What I’ve learned having a kid diagnosed with Epilepsy

They say one in twenty six people will be diagnosed with epilepsy each year. Even with a family history, and a child with a previous nasty head injury, we still were not prepared to be one of the twenty six.

My seventeen year old had her first seizure just over six months ago, just one day after getting her drivers license. Was it the stress of her first time driving that finally put her over the threshold? We will never know. We do know that we have now had over fifty seizures to date, our highest month bringing in one third of those alone. There is honestly more I’ve learned in the last six months than I can share in one blog…or even book. But there are so many things I’ve learned, that I wish I could have found on a blog or website somewhere when we were just starting out. So if you have a child who recently began having seizures, or know someone who does, I hope the information below can hep you.

These are just the facts that make our case unique, there are a million stories out there, but I had a lot of trouble finding one like ours, so here it is.

1. We were diagnosed with Epilepsy and put on seizure meds after the first seizure, but neither Keppra or Lacosomide worked.

2. After a 5 day EEG that produced no seizures, a PEDIATRICIAN came in and asked my daughter if she was stressed (two months of seizures and tons of missed school her Junior year, ya think?). Hormonal teenager, she was of course in tears…so, he diagnosed her with Non Epileptic Psychosis Seizures. Aka, anxiety induced convulsions.

3. Another neurologist read her chart and saw her seizure on video and placed her on anxiety meds, which did nothing but give her crazy dreams. In fact, after that pediatrician, two other neurologists swore that these simply were NOT epileptic seizures, and anti convulsants would never help.

4. My daughters seizures don’t look like anything I’ve been able to find video’s of online. Nothing prepares you for seeing one. My husband called me and said “It was just so violent, you didn’t tell me how violent it was” over and over again after he saw his first one. But for the purpose of this blog and education, I will describe her seizures as best I can. Her legs seem to kick or pedal. Her eyes stay opened -fixed, like they are watching you. Her arms jerk and flop. Her pelvic thrusts. Her mouth moves like she is gagging. They look exactly the same weather she is awake or asleep. And ours most often come in clusters, several back to back. Generally late at night and early mornings are worst.

5. She does have an aura, though it took us a while to figure it out because she never remembers her seizures or the time leading up to it. She has about a 30 second warning before a seizure where her toes and fingers tingle, she gets dizzy, and she get’s a stabbing sensation in the back of her head that we now know are referred to as ice pick headaches. Apparently they are as lovely as they sound. It took me asking a lot of questions every time I noticed her acting weird to put these things together. Now she knows when she has these symptoms, “I must be about to have a seizure, mom says this is how it feels”…but she never actually remembers the feeling herself.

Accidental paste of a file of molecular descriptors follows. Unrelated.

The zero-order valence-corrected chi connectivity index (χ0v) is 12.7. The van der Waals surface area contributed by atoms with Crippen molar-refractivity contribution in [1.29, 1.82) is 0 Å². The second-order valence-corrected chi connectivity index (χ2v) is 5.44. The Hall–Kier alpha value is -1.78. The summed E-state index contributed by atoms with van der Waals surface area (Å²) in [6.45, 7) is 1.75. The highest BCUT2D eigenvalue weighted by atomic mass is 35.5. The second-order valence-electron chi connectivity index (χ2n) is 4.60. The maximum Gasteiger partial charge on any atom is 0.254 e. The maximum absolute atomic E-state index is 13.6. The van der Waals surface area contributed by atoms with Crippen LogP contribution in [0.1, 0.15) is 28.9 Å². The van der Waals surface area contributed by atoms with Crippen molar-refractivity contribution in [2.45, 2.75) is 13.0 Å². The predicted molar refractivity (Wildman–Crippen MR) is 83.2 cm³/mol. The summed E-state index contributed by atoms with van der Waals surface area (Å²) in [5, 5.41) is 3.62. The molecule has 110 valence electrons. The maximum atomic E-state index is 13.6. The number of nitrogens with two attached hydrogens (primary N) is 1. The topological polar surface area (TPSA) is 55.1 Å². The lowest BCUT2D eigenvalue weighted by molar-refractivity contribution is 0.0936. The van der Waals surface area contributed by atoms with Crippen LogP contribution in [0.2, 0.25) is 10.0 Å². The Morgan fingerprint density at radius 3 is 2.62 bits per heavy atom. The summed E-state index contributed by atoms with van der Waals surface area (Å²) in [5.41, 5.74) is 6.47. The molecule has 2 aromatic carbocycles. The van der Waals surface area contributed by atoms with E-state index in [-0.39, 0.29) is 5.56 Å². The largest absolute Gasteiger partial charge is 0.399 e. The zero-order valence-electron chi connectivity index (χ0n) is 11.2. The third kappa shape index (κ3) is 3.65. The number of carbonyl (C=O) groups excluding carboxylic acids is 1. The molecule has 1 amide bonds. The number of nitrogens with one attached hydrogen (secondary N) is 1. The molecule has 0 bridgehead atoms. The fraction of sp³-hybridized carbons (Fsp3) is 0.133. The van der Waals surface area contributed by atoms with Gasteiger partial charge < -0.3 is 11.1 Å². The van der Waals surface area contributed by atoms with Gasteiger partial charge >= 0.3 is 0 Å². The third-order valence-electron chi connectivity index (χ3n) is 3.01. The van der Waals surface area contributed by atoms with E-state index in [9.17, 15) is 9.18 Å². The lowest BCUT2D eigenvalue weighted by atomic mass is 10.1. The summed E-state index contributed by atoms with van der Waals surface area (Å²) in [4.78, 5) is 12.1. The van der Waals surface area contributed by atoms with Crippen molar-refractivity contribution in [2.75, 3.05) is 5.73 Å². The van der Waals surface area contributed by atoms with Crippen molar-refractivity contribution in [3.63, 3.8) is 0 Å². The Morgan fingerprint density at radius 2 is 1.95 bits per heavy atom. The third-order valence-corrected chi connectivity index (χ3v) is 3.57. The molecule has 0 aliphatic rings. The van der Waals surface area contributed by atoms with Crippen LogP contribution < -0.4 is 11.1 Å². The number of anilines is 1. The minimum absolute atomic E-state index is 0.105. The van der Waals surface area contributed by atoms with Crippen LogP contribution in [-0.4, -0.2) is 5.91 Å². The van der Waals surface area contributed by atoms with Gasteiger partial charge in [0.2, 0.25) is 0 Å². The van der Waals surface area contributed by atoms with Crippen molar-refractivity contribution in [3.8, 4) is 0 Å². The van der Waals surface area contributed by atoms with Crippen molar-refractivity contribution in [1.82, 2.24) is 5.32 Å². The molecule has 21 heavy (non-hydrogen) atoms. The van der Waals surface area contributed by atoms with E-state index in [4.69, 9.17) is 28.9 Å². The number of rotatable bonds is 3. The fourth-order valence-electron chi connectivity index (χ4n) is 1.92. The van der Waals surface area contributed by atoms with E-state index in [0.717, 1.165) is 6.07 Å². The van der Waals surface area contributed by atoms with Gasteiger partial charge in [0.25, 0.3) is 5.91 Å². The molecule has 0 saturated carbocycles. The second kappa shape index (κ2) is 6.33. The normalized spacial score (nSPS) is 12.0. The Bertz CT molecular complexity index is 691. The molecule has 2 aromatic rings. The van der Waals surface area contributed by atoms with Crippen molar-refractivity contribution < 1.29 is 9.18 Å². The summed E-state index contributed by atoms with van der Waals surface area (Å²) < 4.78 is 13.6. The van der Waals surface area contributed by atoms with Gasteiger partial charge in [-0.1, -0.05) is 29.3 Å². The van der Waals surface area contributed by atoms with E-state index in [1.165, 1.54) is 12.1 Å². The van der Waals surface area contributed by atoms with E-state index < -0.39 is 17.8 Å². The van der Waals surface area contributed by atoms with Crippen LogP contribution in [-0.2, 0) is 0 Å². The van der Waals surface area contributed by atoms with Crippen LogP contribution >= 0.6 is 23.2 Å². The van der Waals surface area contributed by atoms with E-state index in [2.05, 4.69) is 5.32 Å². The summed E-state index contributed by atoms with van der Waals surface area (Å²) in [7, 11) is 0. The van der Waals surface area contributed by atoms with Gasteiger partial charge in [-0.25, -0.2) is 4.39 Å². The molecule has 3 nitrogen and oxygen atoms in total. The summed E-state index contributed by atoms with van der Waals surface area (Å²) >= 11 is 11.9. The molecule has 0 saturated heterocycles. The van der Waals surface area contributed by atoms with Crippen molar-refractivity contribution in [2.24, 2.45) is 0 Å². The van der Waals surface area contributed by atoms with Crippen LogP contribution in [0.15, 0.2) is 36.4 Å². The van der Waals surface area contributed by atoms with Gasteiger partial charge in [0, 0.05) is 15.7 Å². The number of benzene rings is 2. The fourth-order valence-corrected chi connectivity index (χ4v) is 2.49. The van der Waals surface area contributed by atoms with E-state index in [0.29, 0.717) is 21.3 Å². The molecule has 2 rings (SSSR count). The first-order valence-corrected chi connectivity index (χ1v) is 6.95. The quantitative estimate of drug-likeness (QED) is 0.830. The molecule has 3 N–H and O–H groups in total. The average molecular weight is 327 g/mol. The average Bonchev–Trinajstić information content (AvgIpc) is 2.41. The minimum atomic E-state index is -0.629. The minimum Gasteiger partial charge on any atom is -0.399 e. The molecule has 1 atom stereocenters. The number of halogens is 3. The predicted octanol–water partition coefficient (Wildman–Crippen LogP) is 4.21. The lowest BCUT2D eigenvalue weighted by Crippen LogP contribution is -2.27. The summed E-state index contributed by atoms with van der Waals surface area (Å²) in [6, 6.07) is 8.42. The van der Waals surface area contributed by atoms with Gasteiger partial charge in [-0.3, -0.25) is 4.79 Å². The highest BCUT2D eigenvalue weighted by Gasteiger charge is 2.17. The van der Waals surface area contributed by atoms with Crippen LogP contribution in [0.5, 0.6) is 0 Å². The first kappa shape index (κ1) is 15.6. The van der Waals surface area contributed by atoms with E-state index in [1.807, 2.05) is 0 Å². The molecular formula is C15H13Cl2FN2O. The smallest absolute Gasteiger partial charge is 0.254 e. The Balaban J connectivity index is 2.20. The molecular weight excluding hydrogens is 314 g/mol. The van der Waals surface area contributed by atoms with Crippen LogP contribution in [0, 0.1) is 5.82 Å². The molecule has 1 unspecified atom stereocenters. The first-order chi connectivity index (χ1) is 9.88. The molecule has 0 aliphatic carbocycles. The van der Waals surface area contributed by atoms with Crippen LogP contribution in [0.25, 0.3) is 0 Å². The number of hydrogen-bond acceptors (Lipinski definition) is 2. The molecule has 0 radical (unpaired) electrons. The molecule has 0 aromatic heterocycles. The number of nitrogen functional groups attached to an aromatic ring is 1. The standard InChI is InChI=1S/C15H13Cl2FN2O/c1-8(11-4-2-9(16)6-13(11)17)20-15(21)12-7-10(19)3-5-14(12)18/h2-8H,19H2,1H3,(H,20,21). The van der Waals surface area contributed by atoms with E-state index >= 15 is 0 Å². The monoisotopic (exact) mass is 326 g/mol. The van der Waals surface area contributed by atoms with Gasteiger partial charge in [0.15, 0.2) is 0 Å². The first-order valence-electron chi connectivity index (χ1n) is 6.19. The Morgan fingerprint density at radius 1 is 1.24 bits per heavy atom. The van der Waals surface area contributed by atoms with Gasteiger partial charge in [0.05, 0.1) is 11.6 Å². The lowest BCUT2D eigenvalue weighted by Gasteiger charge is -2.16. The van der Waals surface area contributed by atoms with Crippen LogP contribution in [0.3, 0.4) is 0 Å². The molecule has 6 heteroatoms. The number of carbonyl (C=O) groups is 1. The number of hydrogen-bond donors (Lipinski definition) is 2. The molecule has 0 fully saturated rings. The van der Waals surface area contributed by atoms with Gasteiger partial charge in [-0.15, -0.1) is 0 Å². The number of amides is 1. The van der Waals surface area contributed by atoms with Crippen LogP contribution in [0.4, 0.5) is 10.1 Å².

6. Fun fact, did you know that nocturnal seizures are not common in Non Epileptics? Nor are opened eyes, or auras? Nope, those are stereotypical of Epileptic Seizures.

7. However, it turns out ALL of her symptoms are very common of Generalized Partial Complex Medial Frontal Lobe Seizures…which are more rare than your typical tonic-clonic (grand-mal) seizure, but not AT ALL uncommon…

8. Did you know that Epilepsy used to be treated through Electromagnetic brain stimulation? It’s really hard to catch a seizure on EEG.

9. Where we finally got logical help, answers, and medication – an Epileptologist! Don’t wait. Your family neurologist is not the same.

12. Our doctor told us to imagine the worst hangover you’ve ever had in your life; the nausea, the brain fog, the exhaustion, the soreness, throbbing head, everything. That’s how you feel after a seizure for hours, or even days when you’ve had multiple. We call it zombie mode.

11. Seizures kill brain cells and open you up to all kinds of fears like suffocation, car accidents, and drowning (huge risks to the epileptic), not to mention things you never even knew existed like SUDEP – Sudden Unexplained Death in Epilepsy. While that last one is rare, it’s all super scary and completely overwhelming.

12. Say goodbye to sleep and hello to jumping every time you hear a sound or your kid calls your name. Hello to sleeping a lot of nights with your child (yup, even at 17), and lots of days at work together.

13. It is a slow process. Way slower than we hoped, way slower than I was prepared for. But, seizure disorders have a high success rate of medical treatment. And yes, medications are scary and come with a slue of risks. Not the least of which is birth defects. She’ll likely come off of all meds when she get’s pregnant one day, and go on bedrest. Not to mention that she can never swim alone or bathe alone ever again. God bless the man who marries her, because she’s gonna be a real handful. But…

14. There seems to be hope in sight. We’ve only had 2 breakthrough seizures the last two months since starting a new med. We aren’t to the full dose yet, but there finally seems to be light and life at the end of the tunnel.

15. And praise God that I can trust that He is in control, because I so clearly am not.

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